It’s going to be a very straight progress report this time.
There’s a lot of new stuff brewing under the hood, a lot of which was hinted at in the last post. Let the excitement begin:
We’ve added lots of new moves for the characters.
As seen in our video last time, the characters can currently punch, kick, jump, jump kick, jump punch, do sliding kicks, block, double jump, pick up people, throw people, and run around and interact with the level geometry which is made entirely of meshes whose vertices exist in 3D space. Stephen has kindly put in some late hours whipping up some nice “demo sprites” to get this stuff going, but we’re going to transition fully into a system of customizable characters built out of different components.
This selection GUI is seen prototyped in last week’s video as well. The moves each have their own subtleties (well, no kidding), which are being worked out as we play-test, but its all in there and working. Implementing the moves and having the animations run and so forth is technically straightforward, but the real meat will be making this stuff different and interesting for the actual gameplay, and balancing things out so everything works together nicely for a reasonably strategic game that doesn’t degrade into just button mashing; this will be the next goal, although we’ve got some ideas to make this fun and interesting, which we’ll preview in future updates when we work the system out satisfactorily.
As a little side note, it was interesting getting the successive punch working; if the punch button is pressed a single time, the bruiser will punch once, but subsequent rapid presses of the punch button put the bruiser into a continuous punch cycle that will end when the rapid button presses stop. We can’t really queue each “DoPunch” command as it comes in, since a player can very easily press the button more quickly than the animation executes, but we have to detect and do something with the DoPunch command that comes in while another punch is currently executing; the obvious solution is to just always queue up to one additional punch than the one that is executing and throw away any additional commands that come in. As long as there is at least one additional punch queued, the character will punch in a fluid, continuous animation.
Single punch animation
Continuous punch animation
Contrast this with the kick and other moves: if you press kick twice in rapid succession, the bruiser will only kick once; kick attempts made while currently kicking are ignored and not queued, typical of most beat ’em up style games.
Another thing that made the punch interesting is that we actually have two animations in place for it: a single punch will always animation the four frame “initial” punch animation. If the button is hit successively, the character will start on the initial punch animation and transition into the second starting on frame 1. The second set will be looped continuously for the duration of the continuous punch cycle.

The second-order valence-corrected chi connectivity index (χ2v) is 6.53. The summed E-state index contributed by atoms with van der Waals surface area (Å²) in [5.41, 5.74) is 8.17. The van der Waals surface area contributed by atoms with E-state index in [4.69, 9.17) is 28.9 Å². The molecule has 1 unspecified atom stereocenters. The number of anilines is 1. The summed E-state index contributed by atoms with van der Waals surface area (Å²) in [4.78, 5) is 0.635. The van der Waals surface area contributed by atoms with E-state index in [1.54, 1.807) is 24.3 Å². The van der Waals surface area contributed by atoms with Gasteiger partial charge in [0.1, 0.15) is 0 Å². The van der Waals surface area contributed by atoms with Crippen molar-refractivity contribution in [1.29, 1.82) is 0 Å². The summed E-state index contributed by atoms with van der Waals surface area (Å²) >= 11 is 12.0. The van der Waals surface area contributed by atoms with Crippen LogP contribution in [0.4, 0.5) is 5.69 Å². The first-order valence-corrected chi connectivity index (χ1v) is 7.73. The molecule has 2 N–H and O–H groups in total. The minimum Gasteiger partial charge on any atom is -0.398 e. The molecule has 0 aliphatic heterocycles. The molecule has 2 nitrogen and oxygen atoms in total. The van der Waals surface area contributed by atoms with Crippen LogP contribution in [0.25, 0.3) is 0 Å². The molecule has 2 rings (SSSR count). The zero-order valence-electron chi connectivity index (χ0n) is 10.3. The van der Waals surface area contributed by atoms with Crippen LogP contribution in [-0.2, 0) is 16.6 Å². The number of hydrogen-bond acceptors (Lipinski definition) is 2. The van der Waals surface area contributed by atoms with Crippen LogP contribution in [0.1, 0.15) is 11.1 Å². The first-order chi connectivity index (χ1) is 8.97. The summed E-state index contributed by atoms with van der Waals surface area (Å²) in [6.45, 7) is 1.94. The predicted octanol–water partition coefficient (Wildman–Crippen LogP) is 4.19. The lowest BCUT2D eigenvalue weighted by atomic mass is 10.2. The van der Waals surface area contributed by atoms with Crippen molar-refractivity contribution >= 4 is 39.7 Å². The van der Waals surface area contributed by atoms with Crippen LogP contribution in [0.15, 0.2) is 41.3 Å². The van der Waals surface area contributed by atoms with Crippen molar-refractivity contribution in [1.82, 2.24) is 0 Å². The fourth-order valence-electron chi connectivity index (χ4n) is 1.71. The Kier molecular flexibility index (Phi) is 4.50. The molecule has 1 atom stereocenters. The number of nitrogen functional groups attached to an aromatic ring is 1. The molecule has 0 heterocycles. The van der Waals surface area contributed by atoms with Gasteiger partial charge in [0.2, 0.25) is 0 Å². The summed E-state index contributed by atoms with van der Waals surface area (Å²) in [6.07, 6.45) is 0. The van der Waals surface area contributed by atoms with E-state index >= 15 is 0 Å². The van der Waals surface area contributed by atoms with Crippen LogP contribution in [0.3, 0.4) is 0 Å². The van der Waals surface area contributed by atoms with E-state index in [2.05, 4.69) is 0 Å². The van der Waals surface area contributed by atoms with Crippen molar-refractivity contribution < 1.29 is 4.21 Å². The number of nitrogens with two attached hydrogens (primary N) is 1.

Next up, the collision system is in place. Bruisers collide with each other and walk on meshes. The bruiser-bruiser collision is performed mostly in two dimensions with 2D bounding boxes (yep; these are flat sprites, pretty much some Paper Mario style magic going on in there). If a bounding-box collision is detected between the two sprites, they check the difference in depth position and report a collision if it all falls within some threshold. No problem. A fun little note here is what happens after the collision; when the collision has occurred, we actually calculate a “collision line” which is just a directional vector + magnitude to represent the force of the collision.
The stage geometry is now in-place. Gravity works. Bruisers can hop from mesh to mesh, fall off meshes and so forth. This would have been a million times easier to do if it was just tile based with discrete heights or something, but the current system is a lot more flexible since we’ve chosen to go with hand-paint (uh, pixeled?) backgrounds. Not really a lot more to say than that about meshes. The math is simplified greatly when the mesh is axis-aligned, so I have special detection cases in place for meshes that happen to be so. Going forward, it makes things easier if meshes are generally axis-aligned, but slopes and hills and complex shapes will definitely make their way in as we craft out the levels. Furthermore, meshes have characteristics – they slow people down, have “liquid” you sink into (see last week’s vid!), spin off animations when sprites land on them or jump from them, and so forth.
Meshes or something
Almost done- In addition to standard game entities (game objects like bruisers, weapons, random stuff strewn about in levels and such), I’ve added some static “effects”. I don’t know what to call anything since I’m just making stuff up as we go along with this, but they’re basically animations that pop up in some place, animate one or X times (or loop indefinitely), and then disappear. There are four types of these right now; they’re either static (appear in one place, animate, then die), linked to an entity (their location is an offset from an entity for the duration of their existence), panning (most useful for animating backgrounds), or free (they move about according to an effect AI).
Splashes and name boxes are good examples of these
Finally, we built a simple sound engine using XAudio2. It could use some work; but for now, we can spin off music and sound effects whenever we want, as well as pause and stop them. Pretty straightforward. Woohah for progress.
Next on the list:
- Reworking the component sprite system for more flexibility and some added graphical effects
- world camera for scrolling about following the main player’s character
- working out some kinks in the input system
Take care, paisanos.